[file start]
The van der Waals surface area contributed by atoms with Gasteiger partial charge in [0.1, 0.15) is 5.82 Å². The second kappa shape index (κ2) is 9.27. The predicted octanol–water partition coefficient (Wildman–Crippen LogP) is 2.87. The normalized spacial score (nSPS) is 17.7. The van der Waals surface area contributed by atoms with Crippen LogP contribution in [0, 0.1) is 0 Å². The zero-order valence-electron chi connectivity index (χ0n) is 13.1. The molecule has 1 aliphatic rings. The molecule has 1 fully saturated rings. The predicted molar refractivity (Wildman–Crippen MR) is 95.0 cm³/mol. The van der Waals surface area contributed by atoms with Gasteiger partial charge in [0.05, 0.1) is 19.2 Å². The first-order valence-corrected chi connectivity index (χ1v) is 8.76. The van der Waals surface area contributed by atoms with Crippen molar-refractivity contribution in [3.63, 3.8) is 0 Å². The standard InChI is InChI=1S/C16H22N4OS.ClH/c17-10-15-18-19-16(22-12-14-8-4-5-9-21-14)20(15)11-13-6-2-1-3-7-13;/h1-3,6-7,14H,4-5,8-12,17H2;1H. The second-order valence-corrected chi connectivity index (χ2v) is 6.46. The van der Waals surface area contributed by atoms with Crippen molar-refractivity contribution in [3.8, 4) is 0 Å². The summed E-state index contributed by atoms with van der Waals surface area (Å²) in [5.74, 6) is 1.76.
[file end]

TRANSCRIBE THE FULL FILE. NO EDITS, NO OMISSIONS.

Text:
The van der Waals surface area contributed by atoms with Gasteiger partial charge in [0.1, 0.15) is 5.82 Å². The second kappa shape index (κ2) is 9.27. The predicted octanol–water partition coefficient (Wildman–Crippen LogP) is 2.87. The normalized spacial score (nSPS) is 17.7. The van der Waals surface area contributed by atoms with Crippen LogP contribution in [0, 0.1) is 0 Å². The zero-order valence-electron chi connectivity index (χ0n) is 13.1. The molecule has 1 aliphatic rings. The molecule has 1 fully saturated rings. The predicted molar refractivity (Wildman–Crippen MR) is 95.0 cm³/mol. The van der Waals surface area contributed by atoms with Gasteiger partial charge in [0.05, 0.1) is 19.2 Å². The first-order valence-corrected chi connectivity index (χ1v) is 8.76. The van der Waals surface area contributed by atoms with Crippen molar-refractivity contribution in [3.63, 3.8) is 0 Å². The standard InChI is InChI=1S/C16H22N4OS.ClH/c17-10-15-18-19-16(22-12-14-8-4-5-9-21-14)20(15)11-13-6-2-1-3-7-13;/h1-3,6-7,14H,4-5,8-12,17H2;1H. The second-order valence-corrected chi connectivity index (χ2v) is 6.46. The van der Waals surface area contributed by atoms with Crippen molar-refractivity contribution in [3.8, 4) is 0 Å². The summed E-state index contributed by atoms with van der Waals surface area (Å²) in [5.74, 6) is 1.76.